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What should you know about trusts?

On Behalf of | May 17, 2024 | Estate Planning |

Estate planning is a major task that all adults need to address. While most people know that they should create a will, some may not realize that trusts are useful for more than just wealthy individuals.

If you decide to create a trust, you’ll have to determine what type of trust meets your needs. All trusts are classified as either revocable or irrevocable. Some benefits of trusts generally, such as offering privacy for beneficiaries and facilitating an easy transfer to them, are features of both. Other benefits are specific to a particular type of trust.

What is a revocable trust?

A revocable trust is one that can be changed or canceled if you don’t want to the terms to remain as they are. This offers you flexibility to change things as situations in your life change. The downside to these is that the assets in the trust remain part of your estate, which can have tax implications. Those assets aren’t protected from creditor claims since you retain control over them.

What is an irrevocable trust?

You can’t change or cancel an irrevocable trust once it’s established and funded. The only exception to this is if the court or your beneficiaries agree to the changes or cancelation of the trust. Because you don’t retain control of the assets once the trust is funded, they don’t count toward the value of your estate, which can have tax benefits. This also means that the assets can’t be claimed by creditors.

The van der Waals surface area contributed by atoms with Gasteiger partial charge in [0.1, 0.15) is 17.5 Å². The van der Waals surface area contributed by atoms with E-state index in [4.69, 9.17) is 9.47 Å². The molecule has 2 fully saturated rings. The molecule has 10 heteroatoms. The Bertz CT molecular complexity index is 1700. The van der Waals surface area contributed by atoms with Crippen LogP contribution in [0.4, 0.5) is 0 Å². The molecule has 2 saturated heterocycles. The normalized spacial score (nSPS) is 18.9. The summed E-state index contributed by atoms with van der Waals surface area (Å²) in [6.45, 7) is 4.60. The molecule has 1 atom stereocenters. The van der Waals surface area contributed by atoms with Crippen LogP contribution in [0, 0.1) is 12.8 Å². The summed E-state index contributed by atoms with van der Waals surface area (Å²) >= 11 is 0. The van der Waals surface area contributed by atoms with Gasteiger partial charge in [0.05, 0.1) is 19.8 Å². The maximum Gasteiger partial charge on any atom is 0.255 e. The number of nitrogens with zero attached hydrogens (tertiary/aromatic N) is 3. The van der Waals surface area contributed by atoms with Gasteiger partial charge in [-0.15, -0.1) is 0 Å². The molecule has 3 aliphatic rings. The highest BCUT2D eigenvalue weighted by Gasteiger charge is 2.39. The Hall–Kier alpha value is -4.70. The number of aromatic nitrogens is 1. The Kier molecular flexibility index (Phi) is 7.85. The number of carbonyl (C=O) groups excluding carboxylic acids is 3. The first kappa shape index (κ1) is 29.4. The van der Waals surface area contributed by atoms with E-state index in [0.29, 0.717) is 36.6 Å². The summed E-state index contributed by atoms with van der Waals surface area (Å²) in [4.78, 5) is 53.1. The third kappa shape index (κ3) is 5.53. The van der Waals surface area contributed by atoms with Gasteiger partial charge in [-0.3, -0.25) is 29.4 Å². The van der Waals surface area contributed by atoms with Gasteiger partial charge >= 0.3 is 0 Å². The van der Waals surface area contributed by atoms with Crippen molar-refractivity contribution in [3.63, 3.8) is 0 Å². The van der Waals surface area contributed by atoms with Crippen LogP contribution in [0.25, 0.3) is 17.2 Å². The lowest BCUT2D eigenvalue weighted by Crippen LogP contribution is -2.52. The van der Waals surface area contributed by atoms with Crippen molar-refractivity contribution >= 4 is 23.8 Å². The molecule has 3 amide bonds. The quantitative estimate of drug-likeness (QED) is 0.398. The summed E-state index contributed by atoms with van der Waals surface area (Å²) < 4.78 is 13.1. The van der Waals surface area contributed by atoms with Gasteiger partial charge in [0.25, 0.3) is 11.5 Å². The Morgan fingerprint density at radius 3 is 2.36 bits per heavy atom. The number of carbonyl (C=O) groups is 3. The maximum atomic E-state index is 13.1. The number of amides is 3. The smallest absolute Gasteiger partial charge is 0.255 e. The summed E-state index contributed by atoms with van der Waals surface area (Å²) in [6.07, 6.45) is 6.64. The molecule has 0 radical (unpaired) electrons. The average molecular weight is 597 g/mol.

What else should you know?

There are various types of trusts that serve different purposes. For example, a generation-skipping trust is an irrevocable trust that lets you give your grandchildren assets without having to pass them through to your children first. A special needs trust is another type of irrevocable trust. It lets you care for a loved one who uses needs-based programs to get the care they need.

Creating a comprehensive estate plan is critical for all adults. Working with a legal representative who can assist with setting yours up in a legally enforceable manner can help provide you with peace of mind.